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Local artist makes and repairs books in an effort to preserve 'the feel of a book in your hand' 

Having spent the last 44 years living on the Central Coast, artist Meryl Perloff has found a strong and supportive arts community to call home. And it didn't take her long to find it.

"When we moved to California, I became acquainted with a group of women, all of whom are artists in the area," Perloff told New Times. "It was like having a giant playground."

click to enlarge NOT THE AVERAGE BOOK Meryl Perloff's book titled Spectrum of Diversity features pieces that pop out of the cover and a rainbow of colors. - PHOTO COURTESY OF 23 SANDY GALLERY
  • Photo Courtesy Of 23 Sandy Gallery
  • NOT THE AVERAGE BOOK Meryl Perloff's book titled Spectrum of Diversity features pieces that pop out of the cover and a rainbow of colors.

And while Perloff has experimented with a wide range of artistic media over her many years of contributing to the arts community in San Luis Obispo County, there's one unusual and charming type of art that she mainly practices today: book art.

"It starts with the premise that the end product is a work of art. Even though it has characteristics of traditional books, it takes it much further," Perloff said of her unique artistic specialty.

Perloff doesn't just construct the cover, pages, and artwork in her books, she also fills the pages with her creative writing, making her work a true front-to-back original creation. The multifaceted process requires that Perloff wear a number of artistic hats to bring her ideas to life.

In one set, each of the books folds out like an accordion and features a golden-colored cover patterned with red circles. These particular books fit perfectly into slots that fold up into themselves, resulting in a compact, cube-shaped storage container. In another book—this one with lime green pages and delicate, zig-zag stitching—part of the words pop out when a reader turns the pages. The intricacy of projects like these shows the careful planning that Perloff pours into each of her books.

"All the art processes that I've learned during my studies are all viable mediums to use in the composition of the books," Perloff explained. "There's nothing that's off limits: If you can make it work—valid. Artist books, as they're termed, deliver information, not in the traditional way that a single page-turner book does, but in an unusual and nontraditional way so that the book can take any form."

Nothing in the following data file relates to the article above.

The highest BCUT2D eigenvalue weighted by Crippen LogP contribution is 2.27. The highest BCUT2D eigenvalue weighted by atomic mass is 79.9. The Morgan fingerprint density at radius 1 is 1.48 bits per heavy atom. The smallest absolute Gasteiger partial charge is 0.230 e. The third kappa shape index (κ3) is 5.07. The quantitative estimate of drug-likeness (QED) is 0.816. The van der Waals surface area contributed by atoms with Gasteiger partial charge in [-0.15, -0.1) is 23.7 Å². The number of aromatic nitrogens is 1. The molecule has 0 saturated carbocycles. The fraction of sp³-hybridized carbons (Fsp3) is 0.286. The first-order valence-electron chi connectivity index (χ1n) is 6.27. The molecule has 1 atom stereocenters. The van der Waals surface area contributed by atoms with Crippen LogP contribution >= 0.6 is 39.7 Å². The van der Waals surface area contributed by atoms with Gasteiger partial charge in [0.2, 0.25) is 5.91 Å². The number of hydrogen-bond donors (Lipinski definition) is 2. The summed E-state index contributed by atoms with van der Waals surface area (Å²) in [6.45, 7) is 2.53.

Perloff shows her work around town, most recently at the SLO Museum of Art. But she doesn't stop at the local level.

"I've shown my work all over the country and internationally as well," she said. "My books also have found their way into a number of university libraries that collect artist books, including the New York Public Library. So it's been very rewarding to see my work accepted in these venues."

In addition to making artist books, Perloff also applies her skills to repairing books.

"It began when a friend asked me if I could repair a book that had belonged to her mother. So she brought it to me, and I put it back together," Perloff said. "It looked like and felt like a book that was almost new. I stabilized it to the point where it would certainly be serviceable for years to come."

click to enlarge SURPRISE INSIDE Meryl Perloff shows one of her accordion-style books while standing in her home studio in San Luis Obispo. - PHOTO BY MALEA MARTIN
  • Photo By Malea Martin
  • SURPRISE INSIDE Meryl Perloff shows one of her accordion-style books while standing in her home studio in San Luis Obispo.

Through repair jobs that range from faded images to torn pages to covers falling off their contents, Perloff has learned to take on each project as a new challenge. Anyone interested in her book repair services can submit a request on her website.

"I've done Bible repair. I've done books where the cover was missing. I've done a number of books where the original artwork that comprise the endpapers of the book had been torn or destroyed in some manner. I've been able to find your original artwork online and digitally reproduce it," Perloff said. "There's just all kinds of things to discover and ways of doing things. I learned something new with every one I do."

Though book artists may not be as common as oil painters, Perloff said she is not alone in her bookmaking endeavors on the Central Coast.

"There really are a lot more people doing book art than you would imagine, and Cal Poly's Kennedy Library has a big collection of artists' books," she said. "If you were ever to go up there and take a look at what's available, you would be amazed, and the amount of people whose work is collected is just endless. ... There's so much out there that people aren't really immediately aware of. But once they see it, they begin to seek it out." Δ

Arts Writer Malea Martin is opening a new book. Send arts story tips to mmartin@newtimesslo.com.

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